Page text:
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Editorial Results (free)

1. Congress OKs New IRS Chief, Ends Turbulent Year -

WASHINGTON (AP) – A cross Congress ended its business for the year Friday as the Senate approved a new boss for the troubled Internal Revenue Service but remained slowed and bitterly riven over majority Democrats' weakening of Republicans' power to filibuster.

2. Senate Panel Advances Yellen’s Bid to Lead Fed -

A Senate panel on Thursday advanced Janet Yellen's nomination to lead the Federal Reserve, setting up a final vote in the full Senate after lawmakers return from a two-week Thanksgiving break.

The Senate Banking Committee approved her nomination on a 14-8 vote. Sen. Joe Manchin, D-V.Wa., was the only Democrat to oppose Yellen's nomination. Republican Sens. Bob Corker of Tennessee, Tom Coburn of Oklahoma and Mark Kirk of Illinois supported her.

3. Senate Panel Advances Yellen's Bid to Lead Fed -

WASHINGTON (AP) – A Senate panel on Thursday advanced Janet Yellen's nomination to lead the Federal Reserve, setting up a final vote in the full Senate after lawmakers return from a two-week Thanksgiving break.

4. No Surprises for Alexander and GOP Incumbents -

NASHVILLE (AP) – Faced with a potentially serious primary challenger, Tennessee Sen. Lamar Alexander was not about to sit back and wait.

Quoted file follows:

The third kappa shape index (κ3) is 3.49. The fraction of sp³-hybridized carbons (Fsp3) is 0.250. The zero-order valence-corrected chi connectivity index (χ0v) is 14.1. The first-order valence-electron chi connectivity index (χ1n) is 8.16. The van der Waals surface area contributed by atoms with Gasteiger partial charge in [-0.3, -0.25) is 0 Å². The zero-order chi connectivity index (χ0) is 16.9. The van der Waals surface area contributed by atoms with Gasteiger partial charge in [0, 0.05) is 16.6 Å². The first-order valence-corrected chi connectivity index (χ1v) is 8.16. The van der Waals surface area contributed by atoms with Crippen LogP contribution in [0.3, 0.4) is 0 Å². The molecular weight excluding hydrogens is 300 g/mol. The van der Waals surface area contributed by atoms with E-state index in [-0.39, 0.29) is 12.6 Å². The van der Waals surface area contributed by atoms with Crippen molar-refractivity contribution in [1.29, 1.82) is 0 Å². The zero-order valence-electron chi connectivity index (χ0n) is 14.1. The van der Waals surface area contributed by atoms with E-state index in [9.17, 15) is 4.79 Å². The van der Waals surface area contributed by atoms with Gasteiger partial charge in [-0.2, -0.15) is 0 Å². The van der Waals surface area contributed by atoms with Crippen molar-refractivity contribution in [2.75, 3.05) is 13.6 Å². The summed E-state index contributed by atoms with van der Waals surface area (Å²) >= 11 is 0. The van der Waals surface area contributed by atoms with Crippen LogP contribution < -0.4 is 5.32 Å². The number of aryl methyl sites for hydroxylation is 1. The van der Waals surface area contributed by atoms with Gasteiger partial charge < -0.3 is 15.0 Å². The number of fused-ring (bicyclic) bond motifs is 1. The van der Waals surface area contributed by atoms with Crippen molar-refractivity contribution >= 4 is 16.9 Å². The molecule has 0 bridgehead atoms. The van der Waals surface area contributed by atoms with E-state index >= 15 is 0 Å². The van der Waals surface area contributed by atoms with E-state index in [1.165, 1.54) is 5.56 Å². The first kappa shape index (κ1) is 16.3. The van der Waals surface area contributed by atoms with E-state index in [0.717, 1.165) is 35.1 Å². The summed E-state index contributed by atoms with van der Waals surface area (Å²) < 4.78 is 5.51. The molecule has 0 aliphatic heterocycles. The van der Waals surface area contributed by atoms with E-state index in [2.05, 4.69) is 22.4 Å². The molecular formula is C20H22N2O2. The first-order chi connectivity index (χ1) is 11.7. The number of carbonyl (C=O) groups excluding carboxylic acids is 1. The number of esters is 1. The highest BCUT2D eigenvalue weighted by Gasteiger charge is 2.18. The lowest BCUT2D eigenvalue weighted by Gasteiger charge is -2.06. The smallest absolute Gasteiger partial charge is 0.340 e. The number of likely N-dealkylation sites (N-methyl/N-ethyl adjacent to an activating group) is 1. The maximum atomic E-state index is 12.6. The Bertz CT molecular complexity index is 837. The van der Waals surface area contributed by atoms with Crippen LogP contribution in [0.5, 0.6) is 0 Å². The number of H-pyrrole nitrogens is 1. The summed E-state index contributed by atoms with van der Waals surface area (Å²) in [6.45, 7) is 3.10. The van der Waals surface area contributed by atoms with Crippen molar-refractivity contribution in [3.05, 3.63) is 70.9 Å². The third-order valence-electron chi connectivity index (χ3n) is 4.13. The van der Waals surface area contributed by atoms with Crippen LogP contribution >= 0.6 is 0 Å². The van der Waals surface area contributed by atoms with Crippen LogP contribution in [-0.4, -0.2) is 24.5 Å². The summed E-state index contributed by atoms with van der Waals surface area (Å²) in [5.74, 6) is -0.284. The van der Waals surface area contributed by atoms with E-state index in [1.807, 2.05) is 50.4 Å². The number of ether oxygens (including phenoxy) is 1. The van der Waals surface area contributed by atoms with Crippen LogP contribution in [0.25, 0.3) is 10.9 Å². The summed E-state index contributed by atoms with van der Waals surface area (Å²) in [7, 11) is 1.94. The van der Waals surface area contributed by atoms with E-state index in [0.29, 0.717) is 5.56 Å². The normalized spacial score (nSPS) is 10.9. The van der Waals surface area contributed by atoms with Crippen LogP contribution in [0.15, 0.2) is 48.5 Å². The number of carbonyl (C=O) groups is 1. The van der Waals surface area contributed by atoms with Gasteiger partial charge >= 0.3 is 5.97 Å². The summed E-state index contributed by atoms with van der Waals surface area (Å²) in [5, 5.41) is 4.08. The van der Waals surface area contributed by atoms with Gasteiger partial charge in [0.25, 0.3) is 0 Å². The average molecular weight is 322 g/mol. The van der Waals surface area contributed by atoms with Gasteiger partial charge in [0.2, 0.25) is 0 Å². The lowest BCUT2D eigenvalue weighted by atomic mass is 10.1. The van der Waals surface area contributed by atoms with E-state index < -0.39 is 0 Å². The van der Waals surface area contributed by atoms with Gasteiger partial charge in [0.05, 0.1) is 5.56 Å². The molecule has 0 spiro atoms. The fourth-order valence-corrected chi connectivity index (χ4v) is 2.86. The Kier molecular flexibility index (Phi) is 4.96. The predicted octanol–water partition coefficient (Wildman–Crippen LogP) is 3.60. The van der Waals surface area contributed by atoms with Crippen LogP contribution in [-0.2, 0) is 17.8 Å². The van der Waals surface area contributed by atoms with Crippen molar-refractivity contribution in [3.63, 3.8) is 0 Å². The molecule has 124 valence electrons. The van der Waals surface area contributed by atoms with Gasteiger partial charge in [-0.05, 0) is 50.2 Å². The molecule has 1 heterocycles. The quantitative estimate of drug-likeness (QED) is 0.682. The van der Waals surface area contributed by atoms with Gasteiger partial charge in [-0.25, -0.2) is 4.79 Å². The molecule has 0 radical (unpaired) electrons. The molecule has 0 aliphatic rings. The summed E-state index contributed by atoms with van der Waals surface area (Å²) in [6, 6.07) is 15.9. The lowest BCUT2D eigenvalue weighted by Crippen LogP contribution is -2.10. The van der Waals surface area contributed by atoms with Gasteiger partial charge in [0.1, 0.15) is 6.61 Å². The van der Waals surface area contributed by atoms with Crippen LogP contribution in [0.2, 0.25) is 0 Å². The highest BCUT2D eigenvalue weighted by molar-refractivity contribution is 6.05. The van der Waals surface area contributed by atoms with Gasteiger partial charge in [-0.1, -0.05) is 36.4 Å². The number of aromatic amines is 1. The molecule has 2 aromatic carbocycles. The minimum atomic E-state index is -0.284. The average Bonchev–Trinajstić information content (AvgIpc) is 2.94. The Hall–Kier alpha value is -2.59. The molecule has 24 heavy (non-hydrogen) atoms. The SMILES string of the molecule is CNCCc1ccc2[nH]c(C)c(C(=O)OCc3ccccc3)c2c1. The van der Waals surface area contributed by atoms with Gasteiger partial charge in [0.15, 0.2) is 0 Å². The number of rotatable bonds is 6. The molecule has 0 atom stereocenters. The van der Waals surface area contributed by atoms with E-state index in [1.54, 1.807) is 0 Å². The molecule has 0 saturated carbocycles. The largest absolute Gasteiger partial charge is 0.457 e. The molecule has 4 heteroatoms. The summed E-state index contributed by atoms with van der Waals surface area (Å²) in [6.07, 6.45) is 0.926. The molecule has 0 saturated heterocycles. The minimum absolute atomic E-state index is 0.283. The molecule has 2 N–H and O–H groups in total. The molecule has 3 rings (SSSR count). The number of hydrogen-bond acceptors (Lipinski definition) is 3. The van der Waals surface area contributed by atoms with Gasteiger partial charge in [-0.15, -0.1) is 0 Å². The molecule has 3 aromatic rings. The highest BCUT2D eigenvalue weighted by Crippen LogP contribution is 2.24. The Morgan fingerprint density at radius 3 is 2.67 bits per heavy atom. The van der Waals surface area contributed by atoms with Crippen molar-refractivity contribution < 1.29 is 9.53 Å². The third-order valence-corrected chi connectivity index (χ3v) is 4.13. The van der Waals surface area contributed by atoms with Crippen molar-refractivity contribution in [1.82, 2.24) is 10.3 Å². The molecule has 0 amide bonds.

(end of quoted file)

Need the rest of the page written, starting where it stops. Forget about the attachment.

The former two-term governor locked down endorsements, banked more than $3 million and linked arms with popular Sen. Rand Paul of Kentucky and former GOP presidential contender Mike Huckabee. When conservative state Rep. Joe Carr announced he would challenge Alexander, the senator's team was ready.

5. US Government Collecting Huge Number of Phone Records -

WASHINGTON (AP) – The government is secretly collecting the telephone records of millions of U.S. customers of Verizon under a top-secret court order, according to the chairwoman of the Senate Intelligence Committee. The Obama administration is defending the National Security Agency's need to collect such records, but critics are calling it a huge over-reach.

6. Senate Confirms Physicist Moniz as Energy Chief -

WASHINGTON (AP) – Physicist Ernest Moniz won unanimous Senate confirmation Thursday to be the nation's new energy secretary.

Moniz, 68, a professor at the Massachusetts Institute of Technology, replaces Steven Chu, who served as Energy secretary in President Barack Obama's first term. Moniz served as an energy undersecretary in the Clinton administration.

7. Obama Aide: Budget Will Make Both Parties Unhappy -